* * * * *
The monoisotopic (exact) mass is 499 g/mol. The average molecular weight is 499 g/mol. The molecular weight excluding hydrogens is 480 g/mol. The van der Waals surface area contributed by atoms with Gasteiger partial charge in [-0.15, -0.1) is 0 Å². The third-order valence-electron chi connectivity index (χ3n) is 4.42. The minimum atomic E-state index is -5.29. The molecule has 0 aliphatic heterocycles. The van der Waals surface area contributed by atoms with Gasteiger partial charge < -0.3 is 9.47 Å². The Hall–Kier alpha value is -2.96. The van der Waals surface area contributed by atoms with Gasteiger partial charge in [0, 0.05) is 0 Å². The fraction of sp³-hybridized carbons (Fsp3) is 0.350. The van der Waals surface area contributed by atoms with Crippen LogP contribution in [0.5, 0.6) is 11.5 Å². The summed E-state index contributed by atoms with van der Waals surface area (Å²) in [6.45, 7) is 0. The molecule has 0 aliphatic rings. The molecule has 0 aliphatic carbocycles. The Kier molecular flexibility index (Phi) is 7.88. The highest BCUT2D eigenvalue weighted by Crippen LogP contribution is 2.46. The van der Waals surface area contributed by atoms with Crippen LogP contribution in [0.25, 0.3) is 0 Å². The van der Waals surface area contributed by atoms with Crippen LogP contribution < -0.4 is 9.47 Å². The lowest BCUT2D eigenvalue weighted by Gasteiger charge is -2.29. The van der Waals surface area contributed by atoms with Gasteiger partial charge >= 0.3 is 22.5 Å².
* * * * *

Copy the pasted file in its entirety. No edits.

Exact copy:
The monoisotopic (exact) mass is 499 g/mol. The average molecular weight is 499 g/mol. The molecular weight excluding hydrogens is 480 g/mol. The van der Waals surface area contributed by atoms with Gasteiger partial charge in [-0.15, -0.1) is 0 Å². The third-order valence-electron chi connectivity index (χ3n) is 4.42. The minimum atomic E-state index is -5.29. The molecule has 0 aliphatic heterocycles. The van der Waals surface area contributed by atoms with Gasteiger partial charge < -0.3 is 9.47 Å². The Hall–Kier alpha value is -2.96. The van der Waals surface area contributed by atoms with Gasteiger partial charge in [0, 0.05) is 0 Å². The fraction of sp³-hybridized carbons (Fsp3) is 0.350. The van der Waals surface area contributed by atoms with Crippen LogP contribution in [0.5, 0.6) is 11.5 Å². The summed E-state index contributed by atoms with van der Waals surface area (Å²) in [6.45, 7) is 0. The molecule has 0 aliphatic rings. The molecule has 0 aliphatic carbocycles. The Kier molecular flexibility index (Phi) is 7.88. The highest BCUT2D eigenvalue weighted by Crippen LogP contribution is 2.46. The van der Waals surface area contributed by atoms with Crippen LogP contribution in [0.25, 0.3) is 0 Å². The van der Waals surface area contributed by atoms with Crippen LogP contribution < -0.4 is 9.47 Å². The lowest BCUT2D eigenvalue weighted by Gasteiger charge is -2.29. The van der Waals surface area contributed by atoms with Gasteiger partial charge >= 0.3 is 22.5 Å².